- Yields rally ahead of FOMC decision and presser
- Strong economic data increases concerns the Fed may change policy
- Robust earnings results fail to assure investors
Futures on the Dow, S&P, NASDAQ and Russell 2000 faltered in trading on Wednesday. This appears to be a decoupling of yields and stocks. European stocks were also lower, having been pushed down from an initial rally boosted by earnings.
The dollar traded higher while gold slid.
Global Financial Affairs
The market narrative says that investors are waiting for clues later today on the timing of stimulus tapering by the Fed. This is a shift in sentiment as until yesterday it seemed traders were confident that the Federal Reserve would maintain its stated policies of lower rates for longer.
In Europe, the STOXX 600 Index fell into negative territory after initially rising 0.1% earlier this morning, led by the region’s banking sector which advanced 1.1%, following strong results from banks including Deutsche Bank (DE:DBKGn) and Lloyds (LON:LLOY). Lloyds jumped 4.2% after beating earnings expectations.
Frankfurt-based, Deutsche Bank surged 5.2% after reporting its best quarterly profit in seven years. The German lender benefited from having avoided the fallout from collapsed US hedge fund Archegos Capital, which is pressuring Switzerland-based, UBS (SIX:UBSG) and Credit Suisse (SIX:CSGN).
Also, Sweden’s Skandinaviska Enskilda Banken (ST:SEBa) and Spain’s Santander (MC:SAN) edged up after posting their earnings.
Shares in Lysol manufacturer Reckitt Benckiser (LON:RKT) dropped 2%, weighing on the pan-European benchmarks, even as the company reiterated its full-year outlook that sales from its health division would improve as pandemic restrictions are lifted.
Earnings at European companies in the first quarter of 2021 are expected to surge 71.3% from a year earlier, according to Refinitiv IBES data, up from last week’s forecast of a 61.2% jump.
Investors seem to want a fresh catalyst before they are willing to carve out new record highs. Traders in both the US and Europe have responded apathetically to exceptionally robust earnings and seem to be waiting for yet more assurances that US policy makers will make good on their oft-repeated promises, as the continued improving economic conditions raise concerns that the Fed will hike rates.
This is another example of good news actually being treated as bad news—strengthening economic data is being interpreted negatively amid stretched valuations that are dependent on continued US central bank support.
The Fed may find itself in a de-escalating situation, in which investors, aptly enough, behave like spoiled children who keep demanding more and more sweets or else they will throw a tantrum. In this way, the central bank may come to feel like a hostage to investors, as the more it gives, the more investors take while demanding even more.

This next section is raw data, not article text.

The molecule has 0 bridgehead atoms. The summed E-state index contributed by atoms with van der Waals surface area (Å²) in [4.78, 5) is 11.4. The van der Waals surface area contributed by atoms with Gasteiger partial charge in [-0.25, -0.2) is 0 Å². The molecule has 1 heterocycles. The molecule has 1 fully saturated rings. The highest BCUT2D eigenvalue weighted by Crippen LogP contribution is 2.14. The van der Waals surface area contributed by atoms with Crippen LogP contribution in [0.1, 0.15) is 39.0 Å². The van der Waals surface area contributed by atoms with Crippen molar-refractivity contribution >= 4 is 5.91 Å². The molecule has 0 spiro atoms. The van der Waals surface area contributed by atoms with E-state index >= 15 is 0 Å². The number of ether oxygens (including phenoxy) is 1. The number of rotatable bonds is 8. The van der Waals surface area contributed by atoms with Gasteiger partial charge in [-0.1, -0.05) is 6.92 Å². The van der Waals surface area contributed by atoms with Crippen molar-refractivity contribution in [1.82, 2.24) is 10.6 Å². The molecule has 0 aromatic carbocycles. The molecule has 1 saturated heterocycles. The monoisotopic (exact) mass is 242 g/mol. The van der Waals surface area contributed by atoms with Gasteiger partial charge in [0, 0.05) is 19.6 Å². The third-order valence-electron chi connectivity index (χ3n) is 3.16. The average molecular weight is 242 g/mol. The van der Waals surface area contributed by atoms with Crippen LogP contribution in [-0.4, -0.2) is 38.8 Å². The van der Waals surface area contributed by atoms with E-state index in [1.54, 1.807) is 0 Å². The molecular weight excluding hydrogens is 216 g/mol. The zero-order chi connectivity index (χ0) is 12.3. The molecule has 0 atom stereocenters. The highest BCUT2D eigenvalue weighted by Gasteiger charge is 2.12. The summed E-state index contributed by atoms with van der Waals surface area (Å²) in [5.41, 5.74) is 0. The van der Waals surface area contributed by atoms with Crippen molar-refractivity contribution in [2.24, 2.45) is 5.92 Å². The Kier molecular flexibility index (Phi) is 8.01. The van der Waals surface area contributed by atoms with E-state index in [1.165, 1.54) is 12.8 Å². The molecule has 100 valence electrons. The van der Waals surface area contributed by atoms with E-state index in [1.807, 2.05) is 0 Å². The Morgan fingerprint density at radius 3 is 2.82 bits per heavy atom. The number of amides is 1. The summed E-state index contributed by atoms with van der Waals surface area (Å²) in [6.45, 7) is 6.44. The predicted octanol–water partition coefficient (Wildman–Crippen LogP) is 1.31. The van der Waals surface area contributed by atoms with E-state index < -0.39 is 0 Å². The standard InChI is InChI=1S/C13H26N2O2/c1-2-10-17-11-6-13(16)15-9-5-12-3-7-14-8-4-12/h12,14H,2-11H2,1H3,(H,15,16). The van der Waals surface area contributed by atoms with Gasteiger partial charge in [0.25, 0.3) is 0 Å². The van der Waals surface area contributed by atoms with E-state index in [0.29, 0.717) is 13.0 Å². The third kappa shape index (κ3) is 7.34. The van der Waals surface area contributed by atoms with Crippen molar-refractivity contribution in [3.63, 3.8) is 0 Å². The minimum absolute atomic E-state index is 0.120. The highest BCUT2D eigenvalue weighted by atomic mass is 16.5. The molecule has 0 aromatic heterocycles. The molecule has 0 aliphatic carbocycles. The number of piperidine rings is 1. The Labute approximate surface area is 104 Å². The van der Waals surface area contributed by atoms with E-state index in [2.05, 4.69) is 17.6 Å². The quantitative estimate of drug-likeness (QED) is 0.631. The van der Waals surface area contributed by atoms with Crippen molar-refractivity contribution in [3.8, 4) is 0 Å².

President Joseph Biden may also have an interest in the Fed maintaining its accommodative policies as he rolls back former President Donald Trump’s tax cuts and plans to further increase taxes.
For now, at least, stocks seem to have decoupled from yields. If, however, we’re right, they will recouple soon.
Yields on the 10-year Treasury note are struggling below the neckline of a top.
Rates have fallen out of their rising channel, signaled by a heads up previously given by the falling RSI.
Rising yields pushed the dollar higher for the second day. Nevertheless, the currency is still trapped within an exceptionally narrow falling channel.
The unsustainability of the rapid decline that took place supports the view of a reversal. While the recent selloff was triggered by a rising wedge, it followed a much larger falling wedge since the March 2020 peak.
Gold has been falling on dollar strength.
The yellow metal slumped toward the neckline of a bottom, within a falling channel.
Bitcoin snapped a two-day rally, having reached the resistance of the congestion from two weeks ago.
The cryptocurrency could be at the point where it returns for another leg down toward the $40,000 level, before it takes on new records.
Oil pared gains which were boosted by the expectation that demand will rise despite the coronavirus pandemic, perhaps due to the confirmation by OPEC+ that it expects to see a recovery in demand.
WTI found resistance by the top of a descending triangle, which develops when seller panic grows, thus continuously reducing offer prices, till they force the price below the pattern.
- President Joseph Biden makes his first address as president to a joint session of Congress on Wednesday.
- US GDP released on Thursday is forecast to show growth strengthened in the first quarter.
- On Friday Canadian GDP is published.
- Futures on the S&P 500 Index were little changed.
- The STOXX 600 Index was little changed.
- The MSCI Asia Pacific Index declined 0.1%.
- The MSCI Emerging Markets Index fell 0.1%.
- The Dollar Index increased 0.2%.
- The euro declined 0.2% to $1.2067.
- The British pound sank 0.3% to $1.3874.
- The onshore yuan weakened 0.1% to 6.487 per dollar.
- The Japanese yen weakened 0.2% to 108.97 per dollar.
- The yield on 10-year Treasuries gained two basis points to 1.64%.
- The yield on two-year Treasuries decreased less than one basis point to 0.18%.
- Germany’s 10-year yield gained three basis points to -0.22%.
- Britain’s 10-year yield climbed four basis points to 0.812%.
- Japan’s 10-year yield gained one basis point to 0.098%.
- West Texas Intermediate crude gained 0.3% to $63.11 a barrel.
- Brent crude climbed 0.2% to $66.57 a barrel.
- Gold weakened 0.4% to $1,769 an ounce.
Read more at : https://www.investing.com/analysis/opening-bell-us-futures-europe-stocks-dip-as-market-questions-fed-support-200575879